The Lincoln Journal Star reports that the two states asked to be added as plaintiffs this month in a case being considered by an appeals court in Denver.
The appeal combines two separate cases: one on behalf of a Colorado couple who own land near a recreational marijuana growing facility and another brought one by a group of sheriffs from Colorado, Kansas and Nebraska.
Oklahoma and Nebraska argue they have "unique sovereign interests" in stopping marijuana from crossing their state borders, and that they shouldn't be left out as the court weighs the issue.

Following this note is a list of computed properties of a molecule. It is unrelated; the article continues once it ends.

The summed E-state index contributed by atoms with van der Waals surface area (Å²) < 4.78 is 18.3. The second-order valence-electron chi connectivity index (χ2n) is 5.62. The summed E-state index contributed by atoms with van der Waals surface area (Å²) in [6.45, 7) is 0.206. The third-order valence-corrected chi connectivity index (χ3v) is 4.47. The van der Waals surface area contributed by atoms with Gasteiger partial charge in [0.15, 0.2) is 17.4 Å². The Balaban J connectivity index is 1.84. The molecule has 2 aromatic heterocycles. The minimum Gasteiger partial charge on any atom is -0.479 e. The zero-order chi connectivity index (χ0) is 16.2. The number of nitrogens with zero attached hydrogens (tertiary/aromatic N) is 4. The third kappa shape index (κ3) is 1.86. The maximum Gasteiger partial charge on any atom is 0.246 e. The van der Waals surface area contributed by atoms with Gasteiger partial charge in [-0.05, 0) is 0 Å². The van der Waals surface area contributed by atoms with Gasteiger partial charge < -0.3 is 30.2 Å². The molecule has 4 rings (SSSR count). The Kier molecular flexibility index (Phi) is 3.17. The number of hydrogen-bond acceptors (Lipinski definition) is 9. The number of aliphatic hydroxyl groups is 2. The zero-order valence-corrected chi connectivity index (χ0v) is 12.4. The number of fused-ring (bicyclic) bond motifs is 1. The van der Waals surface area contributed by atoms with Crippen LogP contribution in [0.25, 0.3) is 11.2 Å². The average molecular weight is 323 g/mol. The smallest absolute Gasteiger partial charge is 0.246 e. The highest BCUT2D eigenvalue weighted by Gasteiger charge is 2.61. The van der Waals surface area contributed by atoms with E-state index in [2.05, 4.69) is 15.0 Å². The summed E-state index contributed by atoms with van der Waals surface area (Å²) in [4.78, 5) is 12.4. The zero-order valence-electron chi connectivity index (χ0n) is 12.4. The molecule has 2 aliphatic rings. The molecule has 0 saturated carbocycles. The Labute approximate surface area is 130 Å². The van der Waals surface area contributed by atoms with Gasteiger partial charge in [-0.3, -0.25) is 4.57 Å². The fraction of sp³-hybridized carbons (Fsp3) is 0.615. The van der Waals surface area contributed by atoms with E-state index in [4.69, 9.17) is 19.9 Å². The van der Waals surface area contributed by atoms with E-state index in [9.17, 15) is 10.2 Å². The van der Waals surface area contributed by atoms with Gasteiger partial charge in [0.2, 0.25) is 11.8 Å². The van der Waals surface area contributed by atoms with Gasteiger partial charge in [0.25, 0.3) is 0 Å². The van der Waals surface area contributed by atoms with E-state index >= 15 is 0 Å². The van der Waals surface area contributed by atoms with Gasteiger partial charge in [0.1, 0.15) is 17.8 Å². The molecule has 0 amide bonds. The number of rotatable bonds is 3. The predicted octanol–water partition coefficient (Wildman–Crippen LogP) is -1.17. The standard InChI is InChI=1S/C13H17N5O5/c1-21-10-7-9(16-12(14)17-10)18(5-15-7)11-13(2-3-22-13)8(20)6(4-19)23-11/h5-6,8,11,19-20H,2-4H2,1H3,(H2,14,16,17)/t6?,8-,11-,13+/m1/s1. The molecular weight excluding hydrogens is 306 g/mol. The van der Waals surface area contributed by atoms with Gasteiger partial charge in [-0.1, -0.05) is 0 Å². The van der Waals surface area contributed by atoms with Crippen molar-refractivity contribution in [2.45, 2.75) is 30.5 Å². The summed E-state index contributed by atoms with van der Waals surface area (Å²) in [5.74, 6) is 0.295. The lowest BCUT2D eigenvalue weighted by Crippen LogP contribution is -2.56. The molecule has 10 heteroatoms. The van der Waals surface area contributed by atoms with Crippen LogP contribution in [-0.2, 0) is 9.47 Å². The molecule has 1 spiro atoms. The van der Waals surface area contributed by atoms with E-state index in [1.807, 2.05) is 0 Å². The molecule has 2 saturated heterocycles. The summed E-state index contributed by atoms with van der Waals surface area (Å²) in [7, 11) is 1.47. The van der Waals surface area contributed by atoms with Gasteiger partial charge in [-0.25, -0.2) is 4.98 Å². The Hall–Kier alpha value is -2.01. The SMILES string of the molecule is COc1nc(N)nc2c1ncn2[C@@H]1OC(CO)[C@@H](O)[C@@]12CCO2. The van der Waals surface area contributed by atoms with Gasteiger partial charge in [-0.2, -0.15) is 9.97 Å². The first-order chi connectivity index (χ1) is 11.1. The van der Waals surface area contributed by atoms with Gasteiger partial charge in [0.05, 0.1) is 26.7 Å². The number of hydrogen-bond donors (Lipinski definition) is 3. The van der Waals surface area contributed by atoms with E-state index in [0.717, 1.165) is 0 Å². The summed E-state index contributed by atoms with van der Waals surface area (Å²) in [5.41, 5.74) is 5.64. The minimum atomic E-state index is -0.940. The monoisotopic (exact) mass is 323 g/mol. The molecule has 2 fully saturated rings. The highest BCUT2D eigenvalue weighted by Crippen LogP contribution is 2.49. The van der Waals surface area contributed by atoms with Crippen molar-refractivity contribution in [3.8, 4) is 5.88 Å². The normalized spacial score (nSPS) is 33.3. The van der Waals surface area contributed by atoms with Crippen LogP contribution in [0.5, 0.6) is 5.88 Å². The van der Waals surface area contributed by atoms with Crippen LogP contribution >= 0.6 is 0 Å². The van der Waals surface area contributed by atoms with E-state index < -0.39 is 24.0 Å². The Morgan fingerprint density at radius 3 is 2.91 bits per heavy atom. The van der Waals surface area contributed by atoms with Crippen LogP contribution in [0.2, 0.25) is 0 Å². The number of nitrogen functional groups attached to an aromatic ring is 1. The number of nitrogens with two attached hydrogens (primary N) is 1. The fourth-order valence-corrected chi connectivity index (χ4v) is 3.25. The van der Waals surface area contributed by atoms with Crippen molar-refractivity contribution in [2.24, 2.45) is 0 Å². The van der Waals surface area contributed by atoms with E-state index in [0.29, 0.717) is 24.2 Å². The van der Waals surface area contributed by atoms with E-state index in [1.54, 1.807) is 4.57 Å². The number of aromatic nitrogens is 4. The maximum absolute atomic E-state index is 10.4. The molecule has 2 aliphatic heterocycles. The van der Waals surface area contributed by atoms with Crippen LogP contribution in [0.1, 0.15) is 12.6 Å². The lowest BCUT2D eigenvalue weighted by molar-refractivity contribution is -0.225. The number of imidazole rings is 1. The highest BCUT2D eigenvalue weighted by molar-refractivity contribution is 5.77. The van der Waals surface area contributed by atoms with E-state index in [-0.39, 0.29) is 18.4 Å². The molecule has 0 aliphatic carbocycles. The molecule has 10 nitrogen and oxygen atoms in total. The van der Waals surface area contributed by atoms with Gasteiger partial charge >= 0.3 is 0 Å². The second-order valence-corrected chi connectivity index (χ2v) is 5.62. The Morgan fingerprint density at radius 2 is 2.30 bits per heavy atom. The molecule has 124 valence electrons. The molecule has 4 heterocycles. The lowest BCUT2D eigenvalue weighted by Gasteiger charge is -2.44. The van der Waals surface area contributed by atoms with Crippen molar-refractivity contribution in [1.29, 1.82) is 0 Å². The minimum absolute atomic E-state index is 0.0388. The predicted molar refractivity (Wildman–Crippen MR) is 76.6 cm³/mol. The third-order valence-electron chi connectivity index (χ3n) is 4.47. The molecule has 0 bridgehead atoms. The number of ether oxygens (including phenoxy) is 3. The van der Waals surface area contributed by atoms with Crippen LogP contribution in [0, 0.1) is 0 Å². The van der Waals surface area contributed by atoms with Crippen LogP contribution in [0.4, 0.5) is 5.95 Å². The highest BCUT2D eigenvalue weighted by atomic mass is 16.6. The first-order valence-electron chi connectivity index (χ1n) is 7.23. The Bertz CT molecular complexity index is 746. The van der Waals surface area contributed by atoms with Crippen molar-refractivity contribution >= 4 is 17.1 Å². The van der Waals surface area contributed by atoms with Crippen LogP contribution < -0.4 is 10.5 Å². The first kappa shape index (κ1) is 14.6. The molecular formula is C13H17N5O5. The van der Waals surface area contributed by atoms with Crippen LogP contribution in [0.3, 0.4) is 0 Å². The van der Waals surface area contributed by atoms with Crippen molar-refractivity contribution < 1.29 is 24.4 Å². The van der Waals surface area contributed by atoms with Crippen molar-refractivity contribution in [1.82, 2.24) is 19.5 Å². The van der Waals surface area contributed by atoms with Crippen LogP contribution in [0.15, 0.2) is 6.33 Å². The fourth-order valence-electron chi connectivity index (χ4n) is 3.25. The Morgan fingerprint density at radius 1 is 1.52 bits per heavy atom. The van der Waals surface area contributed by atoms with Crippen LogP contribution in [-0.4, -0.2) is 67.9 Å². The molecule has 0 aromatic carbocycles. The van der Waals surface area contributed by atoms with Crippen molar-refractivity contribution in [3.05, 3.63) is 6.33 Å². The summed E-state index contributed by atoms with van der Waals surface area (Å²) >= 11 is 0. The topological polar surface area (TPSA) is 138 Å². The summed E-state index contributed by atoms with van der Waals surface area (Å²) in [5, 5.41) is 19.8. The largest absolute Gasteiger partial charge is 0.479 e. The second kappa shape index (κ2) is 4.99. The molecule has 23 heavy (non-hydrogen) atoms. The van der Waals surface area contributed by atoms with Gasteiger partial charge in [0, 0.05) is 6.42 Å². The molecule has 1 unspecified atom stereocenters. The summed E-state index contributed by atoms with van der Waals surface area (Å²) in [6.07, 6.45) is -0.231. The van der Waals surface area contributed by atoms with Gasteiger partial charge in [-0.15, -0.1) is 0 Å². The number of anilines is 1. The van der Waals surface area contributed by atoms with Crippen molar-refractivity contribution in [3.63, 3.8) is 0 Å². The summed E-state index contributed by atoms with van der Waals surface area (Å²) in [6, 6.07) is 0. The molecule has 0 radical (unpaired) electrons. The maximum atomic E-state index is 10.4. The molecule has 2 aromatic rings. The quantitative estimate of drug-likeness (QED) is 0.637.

"Because the people of Nebraska and Oklahoma have determined that marijuana is harmful and should be illegal, Nebraska and Oklahoma have a duty to protect their citizens from the continuing harms resulting from Colorado's illegal activities, by taking action to ensure that Colorado marijuana does not enter their sovereign boundaries," the states' lawyers wrote.
The U.S. Supreme Court denied considering a similar lawsuit by states in March.